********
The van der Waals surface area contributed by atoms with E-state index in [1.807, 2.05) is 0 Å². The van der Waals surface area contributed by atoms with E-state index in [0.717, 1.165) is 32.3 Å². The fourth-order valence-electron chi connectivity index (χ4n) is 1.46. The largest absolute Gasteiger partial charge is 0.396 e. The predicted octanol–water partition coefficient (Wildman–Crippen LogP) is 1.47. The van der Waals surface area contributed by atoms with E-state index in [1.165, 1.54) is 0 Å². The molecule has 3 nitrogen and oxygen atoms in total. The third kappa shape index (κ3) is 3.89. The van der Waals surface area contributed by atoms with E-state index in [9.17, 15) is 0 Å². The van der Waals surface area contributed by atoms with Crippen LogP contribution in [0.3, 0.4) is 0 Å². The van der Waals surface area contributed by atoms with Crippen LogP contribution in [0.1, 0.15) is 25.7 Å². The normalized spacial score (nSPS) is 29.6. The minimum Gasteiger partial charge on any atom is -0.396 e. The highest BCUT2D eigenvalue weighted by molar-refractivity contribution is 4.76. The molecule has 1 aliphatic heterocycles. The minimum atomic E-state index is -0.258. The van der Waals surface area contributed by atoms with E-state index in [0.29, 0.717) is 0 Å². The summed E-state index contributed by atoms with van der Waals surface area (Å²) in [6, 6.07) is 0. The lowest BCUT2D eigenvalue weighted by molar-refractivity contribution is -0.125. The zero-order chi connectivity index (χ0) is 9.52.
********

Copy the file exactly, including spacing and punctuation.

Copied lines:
The van der Waals surface area contributed by atoms with E-state index in [1.807, 2.05) is 0 Å². The van der Waals surface area contributed by atoms with E-state index in [0.717, 1.165) is 32.3 Å². The fourth-order valence-electron chi connectivity index (χ4n) is 1.46. The largest absolute Gasteiger partial charge is 0.396 e. The predicted octanol–water partition coefficient (Wildman–Crippen LogP) is 1.47. The van der Waals surface area contributed by atoms with E-state index in [1.165, 1.54) is 0 Å². The molecule has 3 nitrogen and oxygen atoms in total. The third kappa shape index (κ3) is 3.89. The van der Waals surface area contributed by atoms with E-state index in [9.17, 15) is 0 Å². The van der Waals surface area contributed by atoms with Crippen LogP contribution in [0.3, 0.4) is 0 Å². The van der Waals surface area contributed by atoms with Crippen LogP contribution in [0.1, 0.15) is 25.7 Å². The normalized spacial score (nSPS) is 29.6. The minimum Gasteiger partial charge on any atom is -0.396 e. The highest BCUT2D eigenvalue weighted by molar-refractivity contribution is 4.76. The molecule has 1 aliphatic heterocycles. The minimum atomic E-state index is -0.258. The van der Waals surface area contributed by atoms with E-state index in [0.29, 0.717) is 0 Å². The summed E-state index contributed by atoms with van der Waals surface area (Å²) in [6, 6.07) is 0. The lowest BCUT2D eigenvalue weighted by molar-refractivity contribution is -0.125. The zero-order chi connectivity index (χ0) is 9.52.